Can an ad be art—and vice versa? Robert Downey Jr. is testing that question with a series of nine 30-second short films, sponsored by a cell phone company to promote their new device.
The color-coded series is called the M9 Project, after sponsor HTC’s new phone, but the only reference to that is a title card at the end. Otherwise, the shorts are product-free with Downey Jr. himself and creative director Russell Scott of Jetset Studios given liberty to devise a series of surreal experiences for their hero and his onscreen friend/nemesis (played by Brian Schaeffer.)
The shorts dabble in a variety of genres: comedy, horror, film noir, and fantasy among them. Taken together, they make one dreamlike story—each one taking its inspiration and tipping its hat to some other film or piece of art, including Downey Jr.’s own father.
“They were inspired by the lifetime of popular culture that we’ve all ingested,” said Scott. “There are film references, there are TV references. There’s a lot of physical comedy, and a whole different, almost silent-movie type of acting. There’s no real messaging or hucksterism.”
Every company wants a viral video, but if you force the hard sell on viewers they always turn off. Hiring the world’s biggest movie star and giving him freedom to play with the camera seemed like a way to engage viewers. “That was literally the mandate. ‘We want you guys to create some viral content,” said Rob Hackett, creative executive with the actor’s production company, Team Downey. “So we all started drawing on Robert’s inspirations and our inspirations.”
“The throughline from The Prisoner, which was a product of the 1960s, and Andy Warhol and the films of [Downey Jr’s] father, there’s very much a pop art, subversive feel to what we were trying to achieve,” Scott said.
Here’s a list of the shorts and their various inspirations. Check out the films themselves below.
RDJ finds himself tossed into a strange room, facing (semi-)solitary confinement.
Influence: The Prisoner, the 1967-68 cult TV series about a former secret agent named Number Six who finds himself detained in a strange seaside community
Rocked by enemy fire, the hero awakens in a bunker and gets a bright idea.
Inspiration: The Tropic Thunder making-of mockumentary Rain of Madness, which purports to do the same type of exploration Hearts of Darkness did with Apocalypse Now.
Unable to beat a confession out of Downey, Bunny Man lets down his ears (and guard).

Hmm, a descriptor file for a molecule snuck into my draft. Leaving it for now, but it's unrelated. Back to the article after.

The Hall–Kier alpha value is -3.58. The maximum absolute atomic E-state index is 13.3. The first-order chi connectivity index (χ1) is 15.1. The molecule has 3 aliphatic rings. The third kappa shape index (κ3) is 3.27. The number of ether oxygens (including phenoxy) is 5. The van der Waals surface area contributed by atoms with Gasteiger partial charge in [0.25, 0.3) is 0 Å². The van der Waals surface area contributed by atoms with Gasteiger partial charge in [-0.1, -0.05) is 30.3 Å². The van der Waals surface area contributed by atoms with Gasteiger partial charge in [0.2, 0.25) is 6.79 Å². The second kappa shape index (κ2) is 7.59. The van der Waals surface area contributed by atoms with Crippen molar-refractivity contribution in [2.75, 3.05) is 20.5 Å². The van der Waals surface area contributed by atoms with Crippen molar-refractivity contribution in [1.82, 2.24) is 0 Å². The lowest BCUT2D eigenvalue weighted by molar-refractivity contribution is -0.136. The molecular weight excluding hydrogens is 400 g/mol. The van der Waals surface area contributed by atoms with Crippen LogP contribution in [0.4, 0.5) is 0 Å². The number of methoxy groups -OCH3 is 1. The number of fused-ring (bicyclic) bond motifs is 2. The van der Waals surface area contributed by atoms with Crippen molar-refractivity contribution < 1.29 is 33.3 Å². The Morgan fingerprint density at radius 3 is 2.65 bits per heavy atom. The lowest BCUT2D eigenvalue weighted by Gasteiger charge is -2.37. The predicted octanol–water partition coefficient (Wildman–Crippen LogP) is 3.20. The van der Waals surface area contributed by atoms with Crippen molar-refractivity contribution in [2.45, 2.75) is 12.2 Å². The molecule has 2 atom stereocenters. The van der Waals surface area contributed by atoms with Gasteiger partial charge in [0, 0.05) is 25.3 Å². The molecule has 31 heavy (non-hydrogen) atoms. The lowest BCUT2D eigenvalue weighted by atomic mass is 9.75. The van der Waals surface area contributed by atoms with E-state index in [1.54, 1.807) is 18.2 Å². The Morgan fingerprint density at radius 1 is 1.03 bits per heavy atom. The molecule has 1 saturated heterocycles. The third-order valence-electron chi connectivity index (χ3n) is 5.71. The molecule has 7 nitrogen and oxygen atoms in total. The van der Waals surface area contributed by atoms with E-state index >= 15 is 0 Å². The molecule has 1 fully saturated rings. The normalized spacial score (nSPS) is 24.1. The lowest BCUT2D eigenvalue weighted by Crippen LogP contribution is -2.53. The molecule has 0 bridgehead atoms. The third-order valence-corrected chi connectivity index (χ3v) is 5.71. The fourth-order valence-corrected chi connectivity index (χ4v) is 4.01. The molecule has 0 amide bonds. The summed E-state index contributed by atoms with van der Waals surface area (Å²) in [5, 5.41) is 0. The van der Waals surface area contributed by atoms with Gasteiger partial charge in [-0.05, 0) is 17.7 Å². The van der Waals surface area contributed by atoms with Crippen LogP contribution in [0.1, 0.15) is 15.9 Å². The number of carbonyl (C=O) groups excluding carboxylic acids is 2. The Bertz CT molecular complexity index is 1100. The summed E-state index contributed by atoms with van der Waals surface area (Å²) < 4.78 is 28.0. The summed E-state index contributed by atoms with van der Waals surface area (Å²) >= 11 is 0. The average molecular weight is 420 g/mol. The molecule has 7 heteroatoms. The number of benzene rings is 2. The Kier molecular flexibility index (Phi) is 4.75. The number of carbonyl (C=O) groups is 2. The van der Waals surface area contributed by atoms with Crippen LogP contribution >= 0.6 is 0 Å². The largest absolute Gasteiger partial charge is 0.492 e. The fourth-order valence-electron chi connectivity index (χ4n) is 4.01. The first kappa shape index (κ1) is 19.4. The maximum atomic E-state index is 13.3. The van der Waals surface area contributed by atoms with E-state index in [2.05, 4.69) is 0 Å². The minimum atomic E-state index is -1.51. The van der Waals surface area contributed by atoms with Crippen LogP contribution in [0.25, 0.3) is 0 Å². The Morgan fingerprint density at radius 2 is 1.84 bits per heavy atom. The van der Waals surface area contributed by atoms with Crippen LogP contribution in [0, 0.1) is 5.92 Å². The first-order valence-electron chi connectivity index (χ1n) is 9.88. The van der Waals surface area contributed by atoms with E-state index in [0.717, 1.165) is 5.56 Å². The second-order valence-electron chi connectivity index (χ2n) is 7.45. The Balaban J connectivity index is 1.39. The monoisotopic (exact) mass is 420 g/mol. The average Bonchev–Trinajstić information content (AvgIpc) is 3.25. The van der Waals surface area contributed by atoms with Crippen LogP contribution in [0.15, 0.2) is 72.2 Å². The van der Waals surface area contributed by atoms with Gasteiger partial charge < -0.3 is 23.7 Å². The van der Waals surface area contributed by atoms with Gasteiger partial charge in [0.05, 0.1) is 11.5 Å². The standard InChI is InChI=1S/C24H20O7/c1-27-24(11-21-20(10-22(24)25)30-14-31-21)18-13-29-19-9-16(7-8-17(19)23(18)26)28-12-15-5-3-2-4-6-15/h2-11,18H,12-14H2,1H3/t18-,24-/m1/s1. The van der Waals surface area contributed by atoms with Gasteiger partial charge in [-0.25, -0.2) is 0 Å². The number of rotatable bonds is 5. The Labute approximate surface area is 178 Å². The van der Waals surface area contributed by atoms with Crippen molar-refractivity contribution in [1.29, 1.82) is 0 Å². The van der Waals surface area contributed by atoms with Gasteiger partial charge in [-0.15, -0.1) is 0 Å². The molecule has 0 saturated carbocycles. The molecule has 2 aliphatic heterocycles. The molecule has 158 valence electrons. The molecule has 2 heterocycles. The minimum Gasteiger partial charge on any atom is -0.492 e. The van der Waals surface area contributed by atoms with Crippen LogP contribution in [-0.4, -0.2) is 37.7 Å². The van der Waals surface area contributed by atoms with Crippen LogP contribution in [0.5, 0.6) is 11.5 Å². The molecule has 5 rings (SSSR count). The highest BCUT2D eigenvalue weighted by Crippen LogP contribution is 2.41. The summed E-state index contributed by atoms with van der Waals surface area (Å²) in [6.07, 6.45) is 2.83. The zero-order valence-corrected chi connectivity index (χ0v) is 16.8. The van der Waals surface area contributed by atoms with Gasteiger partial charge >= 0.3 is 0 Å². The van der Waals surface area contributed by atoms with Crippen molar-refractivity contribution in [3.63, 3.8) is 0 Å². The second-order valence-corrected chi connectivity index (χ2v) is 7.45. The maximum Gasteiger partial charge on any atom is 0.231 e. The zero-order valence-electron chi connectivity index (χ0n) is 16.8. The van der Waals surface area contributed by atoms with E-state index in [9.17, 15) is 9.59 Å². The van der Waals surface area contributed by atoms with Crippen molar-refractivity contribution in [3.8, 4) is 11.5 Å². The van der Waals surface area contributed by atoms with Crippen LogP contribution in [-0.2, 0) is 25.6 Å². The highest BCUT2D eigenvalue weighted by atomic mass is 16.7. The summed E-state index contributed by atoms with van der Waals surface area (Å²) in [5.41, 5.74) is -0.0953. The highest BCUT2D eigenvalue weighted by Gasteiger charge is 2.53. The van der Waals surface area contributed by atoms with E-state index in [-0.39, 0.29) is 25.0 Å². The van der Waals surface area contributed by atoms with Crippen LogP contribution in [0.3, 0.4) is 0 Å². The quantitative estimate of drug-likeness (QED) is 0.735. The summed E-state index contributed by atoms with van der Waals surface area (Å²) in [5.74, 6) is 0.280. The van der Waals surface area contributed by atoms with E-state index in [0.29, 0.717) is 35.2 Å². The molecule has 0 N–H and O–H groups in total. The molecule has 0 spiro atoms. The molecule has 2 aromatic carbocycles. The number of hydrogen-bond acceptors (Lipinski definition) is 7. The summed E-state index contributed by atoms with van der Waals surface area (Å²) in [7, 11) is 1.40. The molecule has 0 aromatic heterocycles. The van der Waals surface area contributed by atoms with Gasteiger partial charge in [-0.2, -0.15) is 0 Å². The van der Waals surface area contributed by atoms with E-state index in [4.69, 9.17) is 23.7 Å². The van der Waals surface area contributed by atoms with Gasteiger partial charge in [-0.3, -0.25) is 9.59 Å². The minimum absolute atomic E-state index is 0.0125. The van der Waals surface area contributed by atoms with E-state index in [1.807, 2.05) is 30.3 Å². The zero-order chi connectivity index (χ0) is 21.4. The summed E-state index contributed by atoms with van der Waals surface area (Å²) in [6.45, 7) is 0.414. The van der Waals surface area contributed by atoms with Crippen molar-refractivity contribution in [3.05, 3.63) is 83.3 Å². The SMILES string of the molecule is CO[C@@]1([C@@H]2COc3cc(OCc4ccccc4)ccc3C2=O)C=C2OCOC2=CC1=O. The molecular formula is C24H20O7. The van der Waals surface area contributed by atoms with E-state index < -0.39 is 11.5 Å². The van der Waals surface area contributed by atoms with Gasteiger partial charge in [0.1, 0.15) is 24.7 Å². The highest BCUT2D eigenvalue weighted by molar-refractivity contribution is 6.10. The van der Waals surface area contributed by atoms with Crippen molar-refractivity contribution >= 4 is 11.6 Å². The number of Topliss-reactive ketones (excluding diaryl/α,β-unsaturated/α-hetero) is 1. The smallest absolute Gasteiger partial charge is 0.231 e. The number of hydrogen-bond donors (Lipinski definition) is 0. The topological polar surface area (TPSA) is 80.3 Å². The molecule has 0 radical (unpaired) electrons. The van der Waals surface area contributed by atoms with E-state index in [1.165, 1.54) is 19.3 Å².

Influence: 1950’s Harvey, a whimsical comedy starring James Stewart and a giant rabbit nobody else can see.
He types his way into the realm of pulp fiction.
Influence: The 1955 film noir Kiss Me Deadly, directed by Robert Aldrich. One of the Mike Hammer mysteries adapted from the work of Mickey Spillane.
The hero cannot resist tormenting the merman as he basks in the moonlight.
Influence: Filmmaking pioneer Georges Méliès’s 1902 silent film Le Voyage dans la Lune (a.k.a. A Trip to the Moon,) which featured the Man in the Moon getting a rocket ship to the eye.)
The merman is back for revenge, but the hero sits at a tiny piano and discovers music soothes the savage fish.
Influence: 1996’s Shine, starring Geoffrey Rush as a piano player with a troubled history who finds peace amid the black and white keys.
You’ve heard of Pop Art. Now combine that with baseball and a pop fly.
Influence: Andy Warhol’s portrait of Pete Rose, a 1985 four-quadrant screen print of the baseball great as he neared the record for baseball’s all-time hits record.
In which the hero reflects on the infinite depths …
Influence: Cinefamily’s “A Night With Robert Downey Sr.,” a series of screenings held last December as tribute to the actor’s father and his surreal films.
Thing get freaky…
Influence: 1977’s Eraserhead, David Lynch’s debut feature film, about a man and a mutant baby in a blighted, industrial landscape.
The hero discovers the key to unlocking the loop.
Influence: 1936’s Modern Times, a comedy from Charlie Chaplin (whom Downey Jr. played in a 1992 bio-pic) about the desperation of a working man.